As it stands, the courts have not decided on Jason Voorhees as we know him, so an isolated and alienated Voorhees could exist with no backstory on his own, like he might in a Mortal Kombat game. The assumption is that once the issue of the Part I script is decided, Miller and Cunningham will drill down into the franchise rights on their own and find a fair split. Though, since these two litigious fellas seem to be making their way to the Supreme Court after four years of not reaching a settlement, it’s possible they’ll drag that piece of the puzzle on. 

Though dragging it on could mean more time without a Jason movie, it’s a pretty nuanced issue that would be interesting to have decided by the courts. As it stands, it is unclear who would own an extended franchise based on an original sold work after this termination clause is invoked. 

So When Are We Getting Another Jason Movie?

Don’t hold your breath. The quickest route to a new Jason movie is if the courts decide and Cunningham and Miller accept the outcome. As this will be a precedent-setting case, it’s safe to assume other studios and copyright owners have interest in the outcome, and will want this to be decided by the Supreme Court. There is no guarantee they’ll hear the case, but it’s safe to assume Cunningham will try. It’s also possible that studios and the WGA will file amicus briefs in order to pile on arguments should this be heard by a higher court.

Then the next step to a quick Jason flick is the two deciding on the ownership of Jason Voorhees. As Larry Zerner broke down in the above Twitter thread, the elements of the franchise are numerous and overlapping. Since they haven’t reached an agreement yet, we can assume there will be a messy debate moving forward. This one will likely come down to risk and leverage.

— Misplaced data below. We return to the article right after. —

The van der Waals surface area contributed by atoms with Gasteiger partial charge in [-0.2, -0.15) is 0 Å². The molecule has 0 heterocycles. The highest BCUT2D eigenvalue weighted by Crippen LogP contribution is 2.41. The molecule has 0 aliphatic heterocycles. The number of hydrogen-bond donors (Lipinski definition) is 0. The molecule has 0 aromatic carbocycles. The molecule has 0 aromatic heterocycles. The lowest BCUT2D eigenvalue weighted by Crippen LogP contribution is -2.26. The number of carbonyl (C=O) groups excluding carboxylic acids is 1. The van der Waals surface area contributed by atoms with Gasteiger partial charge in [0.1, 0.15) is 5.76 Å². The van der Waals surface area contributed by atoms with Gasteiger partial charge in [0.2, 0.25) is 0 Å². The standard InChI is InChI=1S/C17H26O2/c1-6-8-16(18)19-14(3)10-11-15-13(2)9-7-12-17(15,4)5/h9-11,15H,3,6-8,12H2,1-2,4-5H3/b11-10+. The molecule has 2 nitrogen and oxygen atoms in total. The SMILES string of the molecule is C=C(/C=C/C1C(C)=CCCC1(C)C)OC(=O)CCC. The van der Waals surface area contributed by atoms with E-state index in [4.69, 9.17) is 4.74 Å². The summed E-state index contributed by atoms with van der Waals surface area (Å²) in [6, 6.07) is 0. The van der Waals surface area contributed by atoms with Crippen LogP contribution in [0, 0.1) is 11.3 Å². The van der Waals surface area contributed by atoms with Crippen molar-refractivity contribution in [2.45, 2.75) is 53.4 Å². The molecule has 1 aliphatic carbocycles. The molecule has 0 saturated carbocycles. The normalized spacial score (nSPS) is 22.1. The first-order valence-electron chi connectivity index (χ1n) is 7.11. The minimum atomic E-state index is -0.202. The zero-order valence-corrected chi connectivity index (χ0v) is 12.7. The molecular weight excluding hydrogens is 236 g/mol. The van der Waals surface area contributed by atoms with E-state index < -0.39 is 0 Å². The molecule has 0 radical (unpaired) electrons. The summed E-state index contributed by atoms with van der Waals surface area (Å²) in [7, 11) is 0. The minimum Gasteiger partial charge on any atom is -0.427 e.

What Kind of Risk?

If Miller is successful and regains the rights to his original script, he will own Part I only, and Jason remains a confusing entity. Presumably, Cunningham will grip every remaining facet of the franchise he still holds onto. Should this remain tied up, that means no more movies, and that means Miller and Cunningham might both have cases for diminishing values.

This issue hasn’t been brought up in the case just yet, but the value of a franchise changes over time; while things are tied up in courts, a franchise owner could be losing possible value. Since the Halloween movies are making a comeback, and other slasher franchises like Scream and Hellraiser (more on that later) are making comebacks, there’s an argument to be made that Jason is more valuable now than he will be in a few years.